Unfortunately for Debtor, the two defendant entities are both involuntarily dissolved by the Illinois Secretary of State in January of 2010—a couple months before entry of the preference Judgment.
Turns out, the two defendant entities have no assets, and Debtor is not able to collect anything from them on the Judgment.
So, in June and July of 2010, Debtor files thirteen adversary proceedings against other parties to collect on the preference Judgment—the amounts of claims in those lawsuits total $1,804,065. The defendants in each of said lawsuits file an answer and contest the claim.
Conversion to Chapter 7
On April 21, 2011, Debtor’s case converts from Chapter 11 to a case under Chapter 7 (Doc. 211), and a Chapter 7 Trustee is appointed (Doc. 212).
Then, defendants in the thirteen adversary proceedings make a combined offer of $140,000 to to the Trustee to settle all claims of the bankruptcy estate against them. Trustee accepts that offer and seeks approval of the settlement from the Bankruptcy Court (Doc. 226).
The bankruptcy Court approves the settlement (Doc. 228).
Chapter 7 Trustee’s Final Report
On November 16, 2012, Debtor’s Chapter 7 Trustee issues his “Final Report” (Doc. 275) that includes the following:
- $190,007.25 – gross receipts realized by the Trustee
- $ 31,711.14 – disbursements for administrative expenses
- $ 582.64 – payment of bank service fees
- $157,713.47 – remaining balance is distributed to allowed professional fees.
The common law of ABCs and the Bankruptcy Code can work together.
The case of In re Computer World Solutions, Inc., shows us how.
Footnote 1. 11 U.S.C. § 543 , titled “Turnover of property by a custodian,” reads in part (note: an assignee for benefit of creditors is a “custodian”—see § 101(11)(B)) as follows:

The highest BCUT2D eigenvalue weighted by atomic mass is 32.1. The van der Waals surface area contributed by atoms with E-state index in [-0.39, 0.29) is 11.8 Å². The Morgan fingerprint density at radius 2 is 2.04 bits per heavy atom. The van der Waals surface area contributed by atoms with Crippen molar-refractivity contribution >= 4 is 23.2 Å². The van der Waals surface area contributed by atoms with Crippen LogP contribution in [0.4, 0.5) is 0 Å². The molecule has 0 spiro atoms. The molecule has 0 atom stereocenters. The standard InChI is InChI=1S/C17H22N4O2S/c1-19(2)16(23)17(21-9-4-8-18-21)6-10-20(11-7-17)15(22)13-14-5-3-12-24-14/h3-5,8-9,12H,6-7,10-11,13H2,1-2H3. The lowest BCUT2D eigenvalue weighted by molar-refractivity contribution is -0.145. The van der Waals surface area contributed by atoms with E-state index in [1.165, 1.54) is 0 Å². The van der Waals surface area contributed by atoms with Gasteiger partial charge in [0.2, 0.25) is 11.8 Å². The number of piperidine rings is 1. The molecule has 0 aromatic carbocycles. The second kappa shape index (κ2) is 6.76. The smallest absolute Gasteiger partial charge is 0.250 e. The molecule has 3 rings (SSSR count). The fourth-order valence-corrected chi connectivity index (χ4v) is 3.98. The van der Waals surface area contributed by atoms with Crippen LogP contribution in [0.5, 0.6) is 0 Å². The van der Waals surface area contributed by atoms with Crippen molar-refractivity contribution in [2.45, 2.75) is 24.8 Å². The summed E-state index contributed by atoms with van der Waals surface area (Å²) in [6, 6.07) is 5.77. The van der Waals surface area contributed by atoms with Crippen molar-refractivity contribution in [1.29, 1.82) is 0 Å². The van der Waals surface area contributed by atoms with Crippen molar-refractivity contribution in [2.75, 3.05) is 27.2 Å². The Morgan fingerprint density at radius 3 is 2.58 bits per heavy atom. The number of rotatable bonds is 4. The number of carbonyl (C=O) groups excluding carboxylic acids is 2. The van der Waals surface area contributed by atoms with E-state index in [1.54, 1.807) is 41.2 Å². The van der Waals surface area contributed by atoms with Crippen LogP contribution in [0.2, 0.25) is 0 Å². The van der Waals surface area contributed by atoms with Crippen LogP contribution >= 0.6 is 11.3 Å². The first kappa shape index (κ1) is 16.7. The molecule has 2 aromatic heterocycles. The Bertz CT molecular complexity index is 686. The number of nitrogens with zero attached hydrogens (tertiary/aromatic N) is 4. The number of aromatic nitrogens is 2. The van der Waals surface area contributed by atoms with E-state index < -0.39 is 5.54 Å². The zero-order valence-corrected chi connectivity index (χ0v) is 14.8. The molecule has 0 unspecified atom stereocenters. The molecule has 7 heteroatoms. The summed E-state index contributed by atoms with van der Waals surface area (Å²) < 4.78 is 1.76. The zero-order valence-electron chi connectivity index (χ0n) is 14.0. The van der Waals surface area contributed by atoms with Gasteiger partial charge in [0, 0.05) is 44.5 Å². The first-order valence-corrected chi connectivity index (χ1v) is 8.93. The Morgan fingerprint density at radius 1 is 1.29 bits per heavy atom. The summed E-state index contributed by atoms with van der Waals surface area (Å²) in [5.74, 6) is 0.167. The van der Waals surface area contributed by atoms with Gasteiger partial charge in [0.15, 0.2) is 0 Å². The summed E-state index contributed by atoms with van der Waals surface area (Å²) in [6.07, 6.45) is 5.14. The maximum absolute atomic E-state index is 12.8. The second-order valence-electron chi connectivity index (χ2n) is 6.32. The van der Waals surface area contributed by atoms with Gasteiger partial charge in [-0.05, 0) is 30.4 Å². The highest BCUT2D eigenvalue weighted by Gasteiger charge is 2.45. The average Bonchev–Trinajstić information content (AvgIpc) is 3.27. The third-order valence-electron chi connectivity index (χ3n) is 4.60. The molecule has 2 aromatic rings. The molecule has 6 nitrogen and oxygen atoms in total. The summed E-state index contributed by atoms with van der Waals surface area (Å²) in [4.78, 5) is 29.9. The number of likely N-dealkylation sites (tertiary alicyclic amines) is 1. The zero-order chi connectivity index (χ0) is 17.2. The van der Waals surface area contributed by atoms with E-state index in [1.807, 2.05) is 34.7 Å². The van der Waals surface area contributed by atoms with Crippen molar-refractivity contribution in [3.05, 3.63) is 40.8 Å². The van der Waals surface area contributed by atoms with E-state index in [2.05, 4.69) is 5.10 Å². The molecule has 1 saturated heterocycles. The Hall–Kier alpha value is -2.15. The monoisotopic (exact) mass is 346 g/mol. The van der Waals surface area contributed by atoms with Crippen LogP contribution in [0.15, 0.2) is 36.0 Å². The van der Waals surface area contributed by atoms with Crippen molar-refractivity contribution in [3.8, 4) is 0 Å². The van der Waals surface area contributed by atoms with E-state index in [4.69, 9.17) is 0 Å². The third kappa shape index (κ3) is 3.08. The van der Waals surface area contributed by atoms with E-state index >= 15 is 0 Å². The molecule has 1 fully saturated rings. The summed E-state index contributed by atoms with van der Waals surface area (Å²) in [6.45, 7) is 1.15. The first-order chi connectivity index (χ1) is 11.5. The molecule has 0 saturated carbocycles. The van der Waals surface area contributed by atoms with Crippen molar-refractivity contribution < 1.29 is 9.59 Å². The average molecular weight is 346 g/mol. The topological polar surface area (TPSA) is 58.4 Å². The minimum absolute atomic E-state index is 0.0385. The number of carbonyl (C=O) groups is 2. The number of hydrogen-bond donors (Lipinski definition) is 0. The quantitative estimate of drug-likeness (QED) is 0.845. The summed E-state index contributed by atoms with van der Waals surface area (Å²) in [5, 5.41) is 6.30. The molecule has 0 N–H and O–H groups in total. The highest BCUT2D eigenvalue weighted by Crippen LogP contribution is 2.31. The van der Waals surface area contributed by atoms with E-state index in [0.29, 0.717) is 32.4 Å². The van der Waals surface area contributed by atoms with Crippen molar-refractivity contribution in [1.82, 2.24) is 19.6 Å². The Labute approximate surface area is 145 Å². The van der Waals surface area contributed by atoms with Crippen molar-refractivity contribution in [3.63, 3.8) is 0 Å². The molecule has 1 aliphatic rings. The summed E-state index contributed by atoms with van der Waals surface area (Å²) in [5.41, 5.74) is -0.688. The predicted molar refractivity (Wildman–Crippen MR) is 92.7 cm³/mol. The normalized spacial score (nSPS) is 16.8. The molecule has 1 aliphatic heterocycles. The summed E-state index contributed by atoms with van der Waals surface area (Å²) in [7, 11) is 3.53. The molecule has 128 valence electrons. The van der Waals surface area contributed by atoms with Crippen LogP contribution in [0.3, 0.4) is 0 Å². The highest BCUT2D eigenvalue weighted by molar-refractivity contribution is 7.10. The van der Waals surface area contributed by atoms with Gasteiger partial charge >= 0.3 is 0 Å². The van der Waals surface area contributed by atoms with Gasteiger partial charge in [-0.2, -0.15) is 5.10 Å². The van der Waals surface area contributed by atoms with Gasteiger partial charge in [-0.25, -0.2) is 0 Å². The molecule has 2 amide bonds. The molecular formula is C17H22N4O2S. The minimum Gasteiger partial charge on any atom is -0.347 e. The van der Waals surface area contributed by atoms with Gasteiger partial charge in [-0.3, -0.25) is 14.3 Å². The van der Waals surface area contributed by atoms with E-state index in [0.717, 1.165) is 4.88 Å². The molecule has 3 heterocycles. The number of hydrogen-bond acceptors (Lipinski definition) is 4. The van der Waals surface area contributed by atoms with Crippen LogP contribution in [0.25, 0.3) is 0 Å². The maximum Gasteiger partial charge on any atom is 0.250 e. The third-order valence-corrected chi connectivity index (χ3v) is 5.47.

(a) A custodian with knowledge of the commencement of a case under this title concerning the debtor may not make any disbursement from, or take any action in the administration of, property of the debtor, . . . except such action as is necessary to preserve such property.
(b) A custodian shall—(1) deliver to the trustee any property of the debtor . . . ; and (2) file an accounting of any property of the debtor . . .
(c)The court, after notice and a hearing, shall—(1) protect all entities to which a custodian has become obligated . . . ; (2) provide for the payment of reasonable compensation for services rendered . . . by such custodian; and (3) surcharge such custodian . . . for any improper or excessive disbursement . . . .
(d)After notice and hearing, the bankruptcy court—(1) may excuse compliance with subsection (a), (b), or (c) of this section if the interests of creditors . . . would be better served by permitting a custodian to continue in possession, custody, or control of such property, and (2) shall excuse compliance with subsections (a) and (b)(1) of this section if the custodian is an assignee for the benefit of the debtor’s creditors that was appointed or took possession more than 120 days before the date of the filing of the petition, unless compliance with such subsections is necessary to prevent fraud or injustice. (Emphasis added.)